Grosse Pointe FarmsJune 27, 2012
Newberry House to be renovated as new home for SOC
By K. Michelle Moran
C & G Staff Writer
GROSSE POINTE FARMS — Renovations aren’t slated to start until next month, but Services for Older Citizens wanted to introduce the community to what will be its new home behind Henry Ford Health Services-Cottage.
On June 23, SOC held an open house at the Newberry House, a former nurses’ residence for neighboring Cottage Hospital, located at the corner of Ridge and Muir. Dozens of local residents and SOC volunteers came to the event, during which tours of the historic building were given.
“It needs a lot of work, but it’s got a lot of potential,” said longtime SOC supporter Betty Ruud of Grosse Pointe Park. “It’s such a beautiful house.”
SOC volunteer coordinator Heidi Uhlig said they hope to start construction in July. The open house — which gave local residents a chance to see the building before its transformation — featured a raffle, carnival games for kids and complimentary ice cream, she said.
The project is expected to cost about $3 million, and at press time, SOC had already received almost $2 million in contributions from nearly 200 local residents. But they’re still feverishly fundraising to cover the cost of turning the building — with its many tiny rooms and outdated utilities — into a space that can accommodate SOC’s various programs, from tea and bingo to informational workshops to senior exercise to individual counseling.
Sue Davies, chair of the capital campaign and a former SOC board president, said they’ll soon be mailing a request for contributions out to the entire SOC coverage area — the Grosse Pointes and Harper Woods. There are still several room naming opportunities available for donors, and gifts of $2,500 and above can be pledged in monthly installments for up to five years.
On June 19, John and Marlene Boll celebrated their 58th wedding anniversary as the guests of honor at a construction kickoff party for SOC’s new building. The Bolls — who have naming rights to the building as the lead donors — announced plans to match donations dollar for dollar, up to $500,000, through the John A. and Marlene L. Boll Foundation Matching Gift Challenge. The Bolls are longtime SOC supporters, but this is their biggest gift ever, SOC Executive Director Sharon Maier said. She said they need support from the entire community on this project, and she hopes the donor challenge encourages others to give.
“It’s a good way to double your money,” Maier said.
The new building will enable SOC to increase the number of special events it hosts, but perhaps more importantly, Davies said they’ll finally have more private spaces where seniors can discuss issues of concern with social workers and other eldercare specialists.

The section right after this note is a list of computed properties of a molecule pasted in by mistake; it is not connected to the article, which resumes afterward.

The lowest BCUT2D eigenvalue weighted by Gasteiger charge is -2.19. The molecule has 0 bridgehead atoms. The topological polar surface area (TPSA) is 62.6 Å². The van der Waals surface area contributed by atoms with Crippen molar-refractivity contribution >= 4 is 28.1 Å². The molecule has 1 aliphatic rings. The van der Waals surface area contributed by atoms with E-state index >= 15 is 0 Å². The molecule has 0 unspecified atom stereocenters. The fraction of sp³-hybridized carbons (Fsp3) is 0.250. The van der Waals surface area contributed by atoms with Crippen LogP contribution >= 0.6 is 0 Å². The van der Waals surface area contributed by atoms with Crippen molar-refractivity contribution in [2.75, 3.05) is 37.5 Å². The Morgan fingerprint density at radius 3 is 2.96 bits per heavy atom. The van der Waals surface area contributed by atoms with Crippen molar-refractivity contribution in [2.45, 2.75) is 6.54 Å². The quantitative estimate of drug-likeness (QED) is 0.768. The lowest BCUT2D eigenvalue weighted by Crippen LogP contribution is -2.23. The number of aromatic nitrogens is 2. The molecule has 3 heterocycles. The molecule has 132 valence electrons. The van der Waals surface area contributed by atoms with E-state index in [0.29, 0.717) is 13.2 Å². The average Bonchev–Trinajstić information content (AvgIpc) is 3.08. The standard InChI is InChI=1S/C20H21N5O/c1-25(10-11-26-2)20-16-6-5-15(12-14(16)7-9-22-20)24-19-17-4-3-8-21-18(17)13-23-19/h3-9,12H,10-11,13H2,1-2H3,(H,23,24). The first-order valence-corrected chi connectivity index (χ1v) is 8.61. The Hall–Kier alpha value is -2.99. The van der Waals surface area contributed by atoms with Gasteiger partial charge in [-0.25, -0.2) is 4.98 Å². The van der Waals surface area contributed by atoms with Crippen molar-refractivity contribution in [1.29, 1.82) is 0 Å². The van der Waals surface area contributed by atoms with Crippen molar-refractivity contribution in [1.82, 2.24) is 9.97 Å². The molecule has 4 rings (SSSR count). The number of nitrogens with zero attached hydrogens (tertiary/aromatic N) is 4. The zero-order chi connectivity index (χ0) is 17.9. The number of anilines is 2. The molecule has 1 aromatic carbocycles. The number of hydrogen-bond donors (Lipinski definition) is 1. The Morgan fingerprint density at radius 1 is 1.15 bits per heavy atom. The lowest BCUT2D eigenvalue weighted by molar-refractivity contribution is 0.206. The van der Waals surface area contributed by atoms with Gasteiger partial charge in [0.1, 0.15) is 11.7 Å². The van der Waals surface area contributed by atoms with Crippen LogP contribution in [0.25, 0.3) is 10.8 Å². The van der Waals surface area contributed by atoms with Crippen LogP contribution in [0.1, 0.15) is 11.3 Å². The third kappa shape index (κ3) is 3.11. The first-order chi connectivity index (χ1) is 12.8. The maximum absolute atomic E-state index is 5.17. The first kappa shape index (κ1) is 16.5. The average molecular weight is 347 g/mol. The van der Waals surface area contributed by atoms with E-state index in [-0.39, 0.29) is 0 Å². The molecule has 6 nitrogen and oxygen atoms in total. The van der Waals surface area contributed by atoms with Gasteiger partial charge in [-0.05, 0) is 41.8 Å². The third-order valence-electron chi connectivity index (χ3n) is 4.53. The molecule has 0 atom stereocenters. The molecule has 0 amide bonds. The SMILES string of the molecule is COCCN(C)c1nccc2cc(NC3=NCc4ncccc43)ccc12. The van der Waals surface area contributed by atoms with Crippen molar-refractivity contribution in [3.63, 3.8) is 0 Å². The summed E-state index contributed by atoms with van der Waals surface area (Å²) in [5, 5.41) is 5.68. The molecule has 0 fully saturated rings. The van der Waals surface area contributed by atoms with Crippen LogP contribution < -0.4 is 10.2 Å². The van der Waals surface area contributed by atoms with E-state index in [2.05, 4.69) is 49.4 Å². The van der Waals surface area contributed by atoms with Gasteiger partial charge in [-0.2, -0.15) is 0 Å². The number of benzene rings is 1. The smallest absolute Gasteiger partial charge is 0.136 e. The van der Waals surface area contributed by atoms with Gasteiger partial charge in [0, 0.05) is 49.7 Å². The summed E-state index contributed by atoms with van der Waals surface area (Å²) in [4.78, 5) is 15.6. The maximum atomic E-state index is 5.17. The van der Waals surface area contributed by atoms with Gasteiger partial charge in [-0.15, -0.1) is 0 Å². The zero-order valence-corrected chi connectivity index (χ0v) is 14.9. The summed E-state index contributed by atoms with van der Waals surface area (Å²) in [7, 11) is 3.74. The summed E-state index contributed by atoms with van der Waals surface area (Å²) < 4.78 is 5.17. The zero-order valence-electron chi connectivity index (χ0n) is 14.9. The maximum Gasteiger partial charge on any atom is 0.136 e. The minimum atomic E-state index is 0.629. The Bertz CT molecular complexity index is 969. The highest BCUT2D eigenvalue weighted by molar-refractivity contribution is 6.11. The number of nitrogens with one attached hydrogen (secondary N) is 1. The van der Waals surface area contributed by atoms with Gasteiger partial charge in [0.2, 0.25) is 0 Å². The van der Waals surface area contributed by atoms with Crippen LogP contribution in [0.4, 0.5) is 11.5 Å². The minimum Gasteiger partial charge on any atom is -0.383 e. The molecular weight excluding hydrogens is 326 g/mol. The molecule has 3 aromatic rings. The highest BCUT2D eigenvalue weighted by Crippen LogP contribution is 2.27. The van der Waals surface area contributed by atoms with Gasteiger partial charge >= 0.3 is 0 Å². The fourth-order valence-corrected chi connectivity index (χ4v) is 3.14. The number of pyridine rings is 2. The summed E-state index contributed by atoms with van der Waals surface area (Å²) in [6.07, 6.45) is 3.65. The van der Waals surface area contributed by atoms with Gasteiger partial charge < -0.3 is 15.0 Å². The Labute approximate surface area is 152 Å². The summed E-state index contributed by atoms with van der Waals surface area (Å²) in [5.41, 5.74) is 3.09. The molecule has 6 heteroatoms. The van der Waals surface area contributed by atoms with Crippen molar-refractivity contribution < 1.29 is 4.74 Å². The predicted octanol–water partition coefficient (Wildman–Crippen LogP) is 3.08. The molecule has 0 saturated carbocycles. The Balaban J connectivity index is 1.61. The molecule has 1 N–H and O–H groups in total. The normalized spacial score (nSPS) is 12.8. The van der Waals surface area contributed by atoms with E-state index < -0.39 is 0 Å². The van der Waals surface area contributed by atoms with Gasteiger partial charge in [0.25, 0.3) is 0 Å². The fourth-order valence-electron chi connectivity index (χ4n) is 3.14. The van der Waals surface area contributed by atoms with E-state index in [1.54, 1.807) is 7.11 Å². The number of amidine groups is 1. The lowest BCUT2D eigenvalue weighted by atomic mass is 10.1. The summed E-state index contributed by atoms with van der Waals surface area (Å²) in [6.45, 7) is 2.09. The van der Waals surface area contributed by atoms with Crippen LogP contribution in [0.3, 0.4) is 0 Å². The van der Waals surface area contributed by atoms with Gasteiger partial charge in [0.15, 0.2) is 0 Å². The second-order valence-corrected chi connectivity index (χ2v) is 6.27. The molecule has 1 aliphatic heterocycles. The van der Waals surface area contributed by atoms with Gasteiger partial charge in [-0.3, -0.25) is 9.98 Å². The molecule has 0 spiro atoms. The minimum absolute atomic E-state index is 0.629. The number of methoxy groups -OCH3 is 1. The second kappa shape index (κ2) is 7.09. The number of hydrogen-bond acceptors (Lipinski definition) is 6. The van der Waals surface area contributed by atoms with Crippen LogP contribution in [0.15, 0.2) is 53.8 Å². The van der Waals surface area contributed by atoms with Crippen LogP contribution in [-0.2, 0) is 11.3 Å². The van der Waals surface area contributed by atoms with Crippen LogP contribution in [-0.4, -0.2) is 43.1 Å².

“We are the only service organization that serves comprehensively,” Davies said. “Our mission is to help seniors live their lives independently and with dignity.”
Because of the age and condition of the structure, Davies said they need to install new plumbing, electrical and energy-efficient windows, along with an elevator and new roof.
The demand for SOC’s programs is projected to grow as the population ages. In 2005, the senior population was about 19 percent of the total in the Grosse Pointes and Harper Woods. By 2035, it’s expected to be 30 percent.
SOC volunteer Harry Burkey of Grosse Pointe Woods organized Texas hold ‘em poker tournaments for seniors about three years ago. The program has sparked more than just friendly competition.
“It’s become probably one of the best support groups at SOC,” Burkey said. “They sit down and chat, and get to know each other.”
Henry Ford Health System gave SOC the Newberry House. Formerly known as the Newberry Nurse’s Residence, the roughly 10,000-square-foot, three-story building was designed by well-known architect Raymond Carey, according to Cottage Hospital records. About 20 nurses lived there at one time, Davies said. The primary donor for the building was Helen Newberry Joy. Construction was completed in 1930, and a grand opening took place June 10, 1930.
The former Cottage Hospital became part of Henry Ford Health System in 2007. Last fall, American House Senior Living Communities and the Southfield-based real estate development firm REDICO announced plans to turn the second and third floors of Cottage into roughly 50 apartments for seniors in need of varying levels of medical care. SOC took up temporary residence inside Cottage after the Neighborhood Club closed last year to make way for a new building. The forthcoming senior apartments and the proximity to SOC programs and services make for “a perfect fit,” said Pat Leczner, a public relations specialist for Henry Ford Medical Center-Cottage. She said Henry Ford Health System’s partnership with SOC “will get stronger” with this new building, which is one of the reasons the health care provider has been such a staunch supporter of the effort.
SOC volunteer Phyllis Johnson of Harper Woods was one of many who said she was thrilled about the new building.
“I can’t wait until it gets done,” she said.
If all goes as planned, Davies said, they hope to move into the new building by March or April of 2013.
“We’re so excited,” Maier said.
For more information about the project or donation opportunities, visit http://socservices.org or call (313) 882-9600.
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